Donna Krupa | EurekAlert!
Further information:
http://www.the-aps.org/

More articles from Life Sciences:

nachricht Research team creates new possibilities for medicine and materials sciences
22.01.2018 | Humboldt-Universität zu Berlin

nachricht Saarland University bioinformaticians compute gene sequences inherited from each parent
22.01.2018 | Universität des Saarlandes

All articles from Life Sciences >>>

The most recent press releases about innovation >>>

Die letzten 5 Focus-News des innovations-reports im Überblick:

Im Focus: Artificial agent designs quantum experiments

On the way to an intelligent laboratory, physicists from Innsbruck and Vienna present an artificial agent that autonomously designs quantum experiments. In initial experiments, the system has independently (re)discovered experimental techniques that are nowadays standard in modern quantum optical laboratories. This shows how machines could play a more creative role in research in the future.

We carry smartphones in our pockets, the streets are dotted with semi-autonomous cars, but in the research laboratory experiments are still being designed by...

Im Focus: Scientists decipher key principle behind reaction of metalloenzymes

So-called pre-distorted states accelerate photochemical reactions too

What enables electrons to be transferred swiftly, for example during photosynthesis? An interdisciplinary team of researchers has worked out the details of how...

Im Focus: The first precise measurement of a single molecule's effective charge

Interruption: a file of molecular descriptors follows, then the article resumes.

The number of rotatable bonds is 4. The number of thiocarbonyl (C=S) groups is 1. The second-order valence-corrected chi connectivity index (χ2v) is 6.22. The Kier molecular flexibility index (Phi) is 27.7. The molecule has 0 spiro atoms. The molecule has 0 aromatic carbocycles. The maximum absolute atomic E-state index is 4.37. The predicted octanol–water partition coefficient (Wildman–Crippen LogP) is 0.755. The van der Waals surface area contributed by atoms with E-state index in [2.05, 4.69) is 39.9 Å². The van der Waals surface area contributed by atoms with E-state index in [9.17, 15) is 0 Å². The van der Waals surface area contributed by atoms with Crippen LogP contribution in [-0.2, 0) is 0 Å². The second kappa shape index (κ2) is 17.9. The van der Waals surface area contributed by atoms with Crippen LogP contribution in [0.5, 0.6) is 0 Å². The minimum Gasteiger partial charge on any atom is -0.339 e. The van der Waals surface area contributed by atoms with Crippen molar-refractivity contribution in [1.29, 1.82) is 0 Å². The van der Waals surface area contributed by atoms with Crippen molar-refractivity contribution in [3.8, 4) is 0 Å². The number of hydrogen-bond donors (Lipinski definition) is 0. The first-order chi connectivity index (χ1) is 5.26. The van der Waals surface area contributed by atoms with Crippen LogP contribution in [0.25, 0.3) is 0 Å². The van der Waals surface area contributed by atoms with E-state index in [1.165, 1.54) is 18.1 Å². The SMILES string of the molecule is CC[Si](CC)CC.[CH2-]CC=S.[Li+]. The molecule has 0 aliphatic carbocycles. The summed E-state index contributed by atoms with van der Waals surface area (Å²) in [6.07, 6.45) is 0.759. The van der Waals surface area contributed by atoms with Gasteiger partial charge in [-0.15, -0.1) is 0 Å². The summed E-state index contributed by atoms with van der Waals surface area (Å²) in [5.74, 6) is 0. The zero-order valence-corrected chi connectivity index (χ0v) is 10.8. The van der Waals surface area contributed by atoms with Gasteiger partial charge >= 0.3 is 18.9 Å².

For the first time, scientists have precisely measured the effective electrical charge of a single molecule in solution. This fundamental insight of an SNSF Professor could also pave the way for future medical diagnostics.

Electrical charge is one of the key properties that allows molecules to interact. Life itself depends on this phenomenon: many biological processes involve...

Im Focus: Paradigm shift in Paris: Encouraging an holistic view of laser machining

At the JEC World Composite Show in Paris in March 2018, the Fraunhofer Institute for Laser Technology ILT will be focusing on the latest trends and innovations in laser machining of composites. Among other things, researchers at the booth shared with the Aachen Center for Integrative Lightweight Production (AZL) will demonstrate how lasers can be used for joining, structuring, cutting and drilling composite materials.

No other industry has attracted as much public attention to composite materials as the automotive industry, which along with the aerospace industry is a driver...

Im Focus: Room-temperature multiferroic thin films and their properties

Scientists at Tokyo Institute of Technology (Tokyo Tech) and Tohoku University have developed high-quality GFO epitaxial films and systematically investigated their ferroelectric and ferromagnetic properties. They also demonstrated the room-temperature magnetocapacitance effects of these GFO thin films.

Multiferroic materials show magnetically driven ferroelectricity. They are attracting increasing attention because of their fascinating properties such as...

All Focus news of the innovation-report >>>

Anzeige

Anzeige

Event News

10th International Symposium: “Advanced Battery Power – Kraftwerk Batterie” Münster, 10-11 April 2018

08.01.2018 | Event News

See, understand and experience the work of the future

11.12.2017 | Event News

Innovative strategies to tackle parasitic worms

08.12.2017 | Event News

 
Latest News

Thanks for the memory: NIST takes a deep look at memristors

22.01.2018 | Materials Sciences

Radioactivity from oil and gas wastewater persists in Pennsylvania stream sediments

22.01.2018 | Earth Sciences

Saarland University bioinformaticians compute gene sequences inherited from each parent

22.01.2018 | Life Sciences

VideoLinks Wissenschaft & Forschung
Overview of more VideoLinks >>>